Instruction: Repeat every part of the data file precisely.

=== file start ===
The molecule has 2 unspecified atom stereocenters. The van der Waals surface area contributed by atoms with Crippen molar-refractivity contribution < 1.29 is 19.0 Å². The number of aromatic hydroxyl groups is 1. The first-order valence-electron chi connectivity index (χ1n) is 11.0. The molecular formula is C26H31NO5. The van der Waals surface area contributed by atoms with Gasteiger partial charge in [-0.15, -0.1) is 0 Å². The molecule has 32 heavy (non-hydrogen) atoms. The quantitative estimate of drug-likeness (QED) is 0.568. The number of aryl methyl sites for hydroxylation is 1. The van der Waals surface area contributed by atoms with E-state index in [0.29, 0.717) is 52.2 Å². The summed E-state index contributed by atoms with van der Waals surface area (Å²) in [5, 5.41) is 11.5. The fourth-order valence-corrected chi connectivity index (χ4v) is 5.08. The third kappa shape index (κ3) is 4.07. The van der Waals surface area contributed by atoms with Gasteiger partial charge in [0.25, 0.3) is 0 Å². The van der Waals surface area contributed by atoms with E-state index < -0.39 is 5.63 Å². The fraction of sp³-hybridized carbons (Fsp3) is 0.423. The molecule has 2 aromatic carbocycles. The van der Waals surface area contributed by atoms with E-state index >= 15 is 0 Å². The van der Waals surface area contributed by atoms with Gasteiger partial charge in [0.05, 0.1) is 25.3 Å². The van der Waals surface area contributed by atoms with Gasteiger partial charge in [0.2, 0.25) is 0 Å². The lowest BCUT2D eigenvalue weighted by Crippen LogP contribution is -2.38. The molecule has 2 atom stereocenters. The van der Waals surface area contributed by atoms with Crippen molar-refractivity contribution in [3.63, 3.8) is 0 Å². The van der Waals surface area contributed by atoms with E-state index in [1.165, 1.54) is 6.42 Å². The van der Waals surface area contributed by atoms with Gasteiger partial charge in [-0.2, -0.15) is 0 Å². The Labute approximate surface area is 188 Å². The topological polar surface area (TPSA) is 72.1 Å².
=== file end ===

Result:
The molecule has 2 unspecified atom stereocenters. The van der Waals surface area contributed by atoms with Crippen molar-refractivity contribution < 1.29 is 19.0 Å². The number of aromatic hydroxyl groups is 1. The first-order valence-electron chi connectivity index (χ1n) is 11.0. The molecular formula is C26H31NO5. The van der Waals surface area contributed by atoms with Gasteiger partial charge in [-0.15, -0.1) is 0 Å². The molecule has 32 heavy (non-hydrogen) atoms. The quantitative estimate of drug-likeness (QED) is 0.568. The number of aryl methyl sites for hydroxylation is 1. The van der Waals surface area contributed by atoms with E-state index in [0.29, 0.717) is 52.2 Å². The summed E-state index contributed by atoms with van der Waals surface area (Å²) in [5, 5.41) is 11.5. The fourth-order valence-corrected chi connectivity index (χ4v) is 5.08. The third kappa shape index (κ3) is 4.07. The van der Waals surface area contributed by atoms with Gasteiger partial charge in [0.25, 0.3) is 0 Å². The van der Waals surface area contributed by atoms with E-state index < -0.39 is 5.63 Å². The fraction of sp³-hybridized carbons (Fsp3) is 0.423. The molecule has 2 aromatic carbocycles. The van der Waals surface area contributed by atoms with E-state index >= 15 is 0 Å². The van der Waals surface area contributed by atoms with Gasteiger partial charge in [0.05, 0.1) is 25.3 Å². The van der Waals surface area contributed by atoms with Gasteiger partial charge in [0.2, 0.25) is 0 Å². The lowest BCUT2D eigenvalue weighted by Crippen LogP contribution is -2.38. The molecule has 2 atom stereocenters. The van der Waals surface area contributed by atoms with Crippen molar-refractivity contribution in [3.63, 3.8) is 0 Å². The van der Waals surface area contributed by atoms with E-state index in [1.165, 1.54) is 6.42 Å². The van der Waals surface area contributed by atoms with Gasteiger partial charge in [-0.2, -0.15) is 0 Å². The Labute approximate surface area is 188 Å². The topological polar surface area (TPSA) is 72.1 Å².